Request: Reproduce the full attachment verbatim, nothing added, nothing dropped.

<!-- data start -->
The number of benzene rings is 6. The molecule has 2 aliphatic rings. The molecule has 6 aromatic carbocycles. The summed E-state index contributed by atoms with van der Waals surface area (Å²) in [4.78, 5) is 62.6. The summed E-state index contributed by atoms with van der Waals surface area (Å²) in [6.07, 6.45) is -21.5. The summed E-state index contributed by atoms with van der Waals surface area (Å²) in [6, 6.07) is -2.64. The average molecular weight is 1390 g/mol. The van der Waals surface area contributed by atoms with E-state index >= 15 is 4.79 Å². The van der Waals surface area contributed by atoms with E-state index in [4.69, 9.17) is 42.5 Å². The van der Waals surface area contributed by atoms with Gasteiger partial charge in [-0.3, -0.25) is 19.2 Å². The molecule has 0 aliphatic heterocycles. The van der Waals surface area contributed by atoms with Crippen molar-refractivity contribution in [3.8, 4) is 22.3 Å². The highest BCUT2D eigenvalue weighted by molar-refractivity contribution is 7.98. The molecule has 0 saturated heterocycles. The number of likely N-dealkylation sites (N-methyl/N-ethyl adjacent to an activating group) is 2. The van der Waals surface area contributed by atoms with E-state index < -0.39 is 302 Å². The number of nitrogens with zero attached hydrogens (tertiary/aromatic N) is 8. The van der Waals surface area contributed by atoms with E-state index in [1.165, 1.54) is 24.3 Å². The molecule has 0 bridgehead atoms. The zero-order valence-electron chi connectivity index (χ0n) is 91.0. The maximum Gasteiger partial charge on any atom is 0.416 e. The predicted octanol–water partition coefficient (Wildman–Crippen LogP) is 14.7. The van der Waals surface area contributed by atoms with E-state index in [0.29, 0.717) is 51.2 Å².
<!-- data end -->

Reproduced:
The number of benzene rings is 6. The molecule has 2 aliphatic rings. The molecule has 6 aromatic carbocycles. The summed E-state index contributed by atoms with van der Waals surface area (Å²) in [4.78, 5) is 62.6. The summed E-state index contributed by atoms with van der Waals surface area (Å²) in [6.07, 6.45) is -21.5. The summed E-state index contributed by atoms with van der Waals surface area (Å²) in [6, 6.07) is -2.64. The average molecular weight is 1390 g/mol. The van der Waals surface area contributed by atoms with E-state index >= 15 is 4.79 Å². The van der Waals surface area contributed by atoms with E-state index in [4.69, 9.17) is 42.5 Å². The van der Waals surface area contributed by atoms with Gasteiger partial charge in [-0.3, -0.25) is 19.2 Å². The molecule has 0 aliphatic heterocycles. The van der Waals surface area contributed by atoms with Crippen molar-refractivity contribution in [3.8, 4) is 22.3 Å². The highest BCUT2D eigenvalue weighted by molar-refractivity contribution is 7.98. The molecule has 0 saturated heterocycles. The number of likely N-dealkylation sites (N-methyl/N-ethyl adjacent to an activating group) is 2. The van der Waals surface area contributed by atoms with E-state index < -0.39 is 302 Å². The number of nitrogens with zero attached hydrogens (tertiary/aromatic N) is 8. The van der Waals surface area contributed by atoms with E-state index in [1.165, 1.54) is 24.3 Å². The molecule has 0 bridgehead atoms. The zero-order valence-electron chi connectivity index (χ0n) is 91.0. The maximum Gasteiger partial charge on any atom is 0.416 e. The predicted octanol–water partition coefficient (Wildman–Crippen LogP) is 14.7. The van der Waals surface area contributed by atoms with E-state index in [0.29, 0.717) is 51.2 Å².